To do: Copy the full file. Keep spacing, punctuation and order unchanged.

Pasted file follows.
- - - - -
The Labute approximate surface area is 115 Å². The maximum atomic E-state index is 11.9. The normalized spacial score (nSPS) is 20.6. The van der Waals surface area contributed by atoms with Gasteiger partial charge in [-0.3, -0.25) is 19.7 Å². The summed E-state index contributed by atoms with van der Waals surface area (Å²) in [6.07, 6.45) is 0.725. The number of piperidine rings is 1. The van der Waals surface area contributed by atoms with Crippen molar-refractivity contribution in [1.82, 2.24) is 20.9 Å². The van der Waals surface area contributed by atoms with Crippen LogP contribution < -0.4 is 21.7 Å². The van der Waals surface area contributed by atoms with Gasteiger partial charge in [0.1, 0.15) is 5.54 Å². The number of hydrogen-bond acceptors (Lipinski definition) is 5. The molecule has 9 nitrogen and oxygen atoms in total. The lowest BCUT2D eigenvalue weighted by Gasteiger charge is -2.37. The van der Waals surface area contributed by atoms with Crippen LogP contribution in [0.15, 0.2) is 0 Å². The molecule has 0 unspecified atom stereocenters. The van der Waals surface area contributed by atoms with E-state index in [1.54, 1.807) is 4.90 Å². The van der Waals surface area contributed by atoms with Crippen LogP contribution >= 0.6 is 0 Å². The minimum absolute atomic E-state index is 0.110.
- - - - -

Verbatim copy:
The Labute approximate surface area is 115 Å². The maximum atomic E-state index is 11.9. The normalized spacial score (nSPS) is 20.6. The van der Waals surface area contributed by atoms with Gasteiger partial charge in [-0.3, -0.25) is 19.7 Å². The summed E-state index contributed by atoms with van der Waals surface area (Å²) in [6.07, 6.45) is 0.725. The number of piperidine rings is 1. The van der Waals surface area contributed by atoms with Crippen molar-refractivity contribution in [1.82, 2.24) is 20.9 Å². The van der Waals surface area contributed by atoms with Crippen LogP contribution < -0.4 is 21.7 Å². The van der Waals surface area contributed by atoms with Gasteiger partial charge in [0.1, 0.15) is 5.54 Å². The number of hydrogen-bond acceptors (Lipinski definition) is 5. The molecule has 9 nitrogen and oxygen atoms in total. The lowest BCUT2D eigenvalue weighted by Gasteiger charge is -2.37. The van der Waals surface area contributed by atoms with Crippen LogP contribution in [0.15, 0.2) is 0 Å². The molecule has 0 unspecified atom stereocenters. The van der Waals surface area contributed by atoms with E-state index in [1.54, 1.807) is 4.90 Å². The van der Waals surface area contributed by atoms with Crippen LogP contribution >= 0.6 is 0 Å². The minimum absolute atomic E-state index is 0.110.